For seven years, my husband and I lived in London with our three children. During that time, we traveled as a family to some fairly unconventional places, everywhere from Tunisia to Oman to Iceland. But that was then. Now we're back in the states, living just outside New York City, meaning it's time to give our kids a taste of America's epic travel offerings. With that in mind, we decided to visit the American Southwest when spring break rolled around this year.
If you were asked to name this country's most brilliant landscapes, you'd be hard-pressed to come up with anything better than the national parks in northern Arizona and southern Utah, full of natural wonders you have to see in person to truly appreciate. Utah alone is home to five iconic national parks, nicely grouped together so that it's easy for tourists to visit more than one.
With 10 days to spare, we opted to fly into Las Vegas, where we rented a car and headed off with feverish anticipation to Utah's first national park -- Zion -- a roughly three-hour drive away. After a few days there, we made the relatively short journey to Bryce Canyon, known for its otherworldly maze of reddish-colored "hoodoos." We then parted ways with the area's more tourist-packed spots and blazed a trail to the lesser-known Antelope Canyon and Horseshoe Bend, both near Page, Arizona, before venturing on to the crème de la crème of scenic getaways -- the Grand Canyon.
The verdict? Our jaded kids, who've toured Petra and Kenya, were not just duly impressed. They were overwhelmingly dazzled. And so were we.
Children become what they've experienced and if you want your kids' spirits to be that of an intrepid adventurer you can't go wrong with this "loop" through Utah and Arizona. Not only did the trip get us away from the Internet -- always a great thing -- but it also allowed us to revel in a vastness we just don't get on the East Coast. All in all, a visit to this magical part of the country -- where you can get up close and personal with some of the world's most amazing vistas -- will recharge your family's battery like few other trips can.
In order to help you and your family make a similar excursion, I've put together a list of seven tips for getting the most of a trip to the American Southwest. Have any tips of your own? Please share them in comments.
All photos are by my son, Ben. See more of his photos here.
1. At Zion National Park, stay somewhere within walking distance of the visitor center.
The Zion Canyon Shuttle leaves from the visitor center, stopping at nine locations in the park. Since the visitor center parking lot typically fills up by mid-morning, it's nice to find a hotel close enough to walk. We stayed at the Cliffrose Lodge & Gardens, a place I'd highly recommend. Conveniently located just a few minutes from the park, this hotel offers great views, a heated pool, and a spacious lawn and gardens along the river. The site even has nice-sized fire pits so that you can build your own campfire.
2. Plan to spend at least a few days at Zion.
There is a lot to do here! The town of Springdale boasts loads of great shops and restaurants, including the Spotted Dog Cafe, which offers a nice breakfast buffet for less than $10. And there are many wonderful hikes to tackle. Our favorites were the Upper Emerald Pool Trail and the Canyon Overlook Trail. My 15-year-old son was brave enough to complete the strenuous trek to Angel's Landing, a place with steep drop-offs, but I'd only recommend this hike if you have nerves of steel.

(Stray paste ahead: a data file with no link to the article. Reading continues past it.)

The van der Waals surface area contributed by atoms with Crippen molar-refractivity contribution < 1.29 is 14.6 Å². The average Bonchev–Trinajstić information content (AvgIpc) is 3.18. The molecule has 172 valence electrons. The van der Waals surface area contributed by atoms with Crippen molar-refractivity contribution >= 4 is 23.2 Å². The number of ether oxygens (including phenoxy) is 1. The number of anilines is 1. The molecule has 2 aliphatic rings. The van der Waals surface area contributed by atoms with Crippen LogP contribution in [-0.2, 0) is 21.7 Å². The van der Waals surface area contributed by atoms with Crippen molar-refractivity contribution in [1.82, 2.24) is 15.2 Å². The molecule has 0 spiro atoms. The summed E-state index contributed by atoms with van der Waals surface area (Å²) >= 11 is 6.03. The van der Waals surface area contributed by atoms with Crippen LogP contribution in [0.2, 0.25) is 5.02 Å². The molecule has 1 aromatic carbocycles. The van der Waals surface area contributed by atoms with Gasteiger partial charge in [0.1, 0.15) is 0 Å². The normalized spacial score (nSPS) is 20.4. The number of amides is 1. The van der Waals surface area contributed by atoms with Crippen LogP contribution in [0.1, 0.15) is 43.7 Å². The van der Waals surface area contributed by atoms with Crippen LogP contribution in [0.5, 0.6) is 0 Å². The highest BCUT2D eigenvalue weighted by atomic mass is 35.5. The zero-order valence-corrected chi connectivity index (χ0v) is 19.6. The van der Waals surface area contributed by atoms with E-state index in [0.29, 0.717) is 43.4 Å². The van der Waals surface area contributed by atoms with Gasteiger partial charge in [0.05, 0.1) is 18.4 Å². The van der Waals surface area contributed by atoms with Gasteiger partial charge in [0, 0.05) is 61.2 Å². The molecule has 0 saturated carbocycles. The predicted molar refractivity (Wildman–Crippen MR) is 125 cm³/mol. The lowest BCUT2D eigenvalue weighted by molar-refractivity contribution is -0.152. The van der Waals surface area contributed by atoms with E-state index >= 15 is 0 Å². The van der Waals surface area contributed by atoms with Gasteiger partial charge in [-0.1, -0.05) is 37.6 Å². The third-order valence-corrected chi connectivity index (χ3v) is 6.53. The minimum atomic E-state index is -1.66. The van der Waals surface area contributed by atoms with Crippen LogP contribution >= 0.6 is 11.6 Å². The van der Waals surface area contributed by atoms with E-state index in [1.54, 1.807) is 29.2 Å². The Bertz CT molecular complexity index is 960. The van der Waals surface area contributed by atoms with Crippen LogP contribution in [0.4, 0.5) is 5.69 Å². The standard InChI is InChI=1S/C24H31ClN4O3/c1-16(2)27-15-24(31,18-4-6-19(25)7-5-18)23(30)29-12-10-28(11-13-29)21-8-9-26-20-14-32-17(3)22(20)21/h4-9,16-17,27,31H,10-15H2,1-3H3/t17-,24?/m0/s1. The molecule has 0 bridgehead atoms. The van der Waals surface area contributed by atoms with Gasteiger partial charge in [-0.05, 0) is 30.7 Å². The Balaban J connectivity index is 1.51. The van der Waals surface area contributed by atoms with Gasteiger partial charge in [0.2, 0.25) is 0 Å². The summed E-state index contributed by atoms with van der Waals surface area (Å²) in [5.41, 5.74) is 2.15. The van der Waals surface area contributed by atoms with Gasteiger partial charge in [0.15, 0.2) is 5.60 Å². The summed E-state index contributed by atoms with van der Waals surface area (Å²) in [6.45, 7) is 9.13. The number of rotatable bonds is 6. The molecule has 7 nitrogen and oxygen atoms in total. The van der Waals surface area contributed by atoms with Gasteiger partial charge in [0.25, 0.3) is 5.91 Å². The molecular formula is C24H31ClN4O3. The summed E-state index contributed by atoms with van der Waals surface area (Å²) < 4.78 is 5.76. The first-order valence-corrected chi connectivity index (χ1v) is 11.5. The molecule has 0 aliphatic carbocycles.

3. Make sure you hike down INTO Bryce Canyon.
Don't just walk along the rim. You won't get the full effect. Perhaps the best way to see the canyon is by doing the 2.9-mile Queens Garden and Navajo combination hike. But be sure to start at the Navajo Trail and end at Queens Garden. Your knees will thank you as the Navajo trail is much steeper, so better to take it down.
4. Whatever you do, don't miss Antelope Canyon.
There is a reason this is the most-photographed slot canyon in the American Southwest. There's simply not another place like it. We toured the Lower Antelope Canyon, which was perfect. You have to hire a Navajo guide to take you in, which costs about $25 a person. But, believe me, it's well worth the price.
5. If you're looking for a place to stay near the Grand Canyon, try Williams, Arizona.
Just west of Flagstaff, this town located along the Historic Route 66 is charming. With a drive-through wildlife park, wild west entertainment, and kitschy Route 66 souvenirs, what's not to love?
6. Do the rim trail at the Grand Canyon.
It's level, well-defined, and offers breathtaking views every step of the way. When we first arrived, I feared we might just have a "Chevy Chase" moment and then move on. But the Grand Canyon draws more than 5 million visitors a year for a reason. The sheer magnitude of it is stunning and well worth seeing from a lot of different angles.
7. Enjoy a more intimate Grand Canyon experience by stopping off at Horseshoe Bend.
Located about four miles southwest of Page, Arizona, Horseshoe Bend can be viewed from a steep cliff above. Indeed the overlook is 4,200 feet above sea level, making for a breathtaking drop. A little trivia for you: People looking for a "beautiful death" apparently pick Horseshoe Bend as the spot to leap into the afterlife. Creepy, but after visiting here, I can see why.